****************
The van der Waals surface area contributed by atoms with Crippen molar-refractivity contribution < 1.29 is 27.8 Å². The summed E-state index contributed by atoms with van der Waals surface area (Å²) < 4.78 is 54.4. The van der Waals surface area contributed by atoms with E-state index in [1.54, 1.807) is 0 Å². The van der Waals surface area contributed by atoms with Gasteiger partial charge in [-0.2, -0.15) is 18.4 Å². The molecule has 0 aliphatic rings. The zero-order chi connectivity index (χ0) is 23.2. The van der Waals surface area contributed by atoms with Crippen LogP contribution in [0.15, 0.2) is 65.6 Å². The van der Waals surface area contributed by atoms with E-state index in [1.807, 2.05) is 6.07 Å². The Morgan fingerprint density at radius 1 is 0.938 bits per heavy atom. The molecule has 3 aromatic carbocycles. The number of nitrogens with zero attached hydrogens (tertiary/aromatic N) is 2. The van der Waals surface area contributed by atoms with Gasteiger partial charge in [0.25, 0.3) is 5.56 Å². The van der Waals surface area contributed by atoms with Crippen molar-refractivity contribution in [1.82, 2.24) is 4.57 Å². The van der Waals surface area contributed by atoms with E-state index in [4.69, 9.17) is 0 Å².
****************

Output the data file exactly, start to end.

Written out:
The van der Waals surface area contributed by atoms with Crippen molar-refractivity contribution < 1.29 is 27.8 Å². The summed E-state index contributed by atoms with van der Waals surface area (Å²) < 4.78 is 54.4. The van der Waals surface area contributed by atoms with E-state index in [1.54, 1.807) is 0 Å². The van der Waals surface area contributed by atoms with Gasteiger partial charge in [-0.2, -0.15) is 18.4 Å². The molecule has 0 aliphatic rings. The zero-order chi connectivity index (χ0) is 23.2. The van der Waals surface area contributed by atoms with Crippen LogP contribution in [0.15, 0.2) is 65.6 Å². The van der Waals surface area contributed by atoms with E-state index in [1.807, 2.05) is 6.07 Å². The Morgan fingerprint density at radius 1 is 0.938 bits per heavy atom. The molecule has 3 aromatic carbocycles. The number of nitrogens with zero attached hydrogens (tertiary/aromatic N) is 2. The van der Waals surface area contributed by atoms with Gasteiger partial charge in [0.25, 0.3) is 5.56 Å². The van der Waals surface area contributed by atoms with Crippen molar-refractivity contribution in [1.82, 2.24) is 4.57 Å². The van der Waals surface area contributed by atoms with E-state index in [4.69, 9.17) is 0 Å².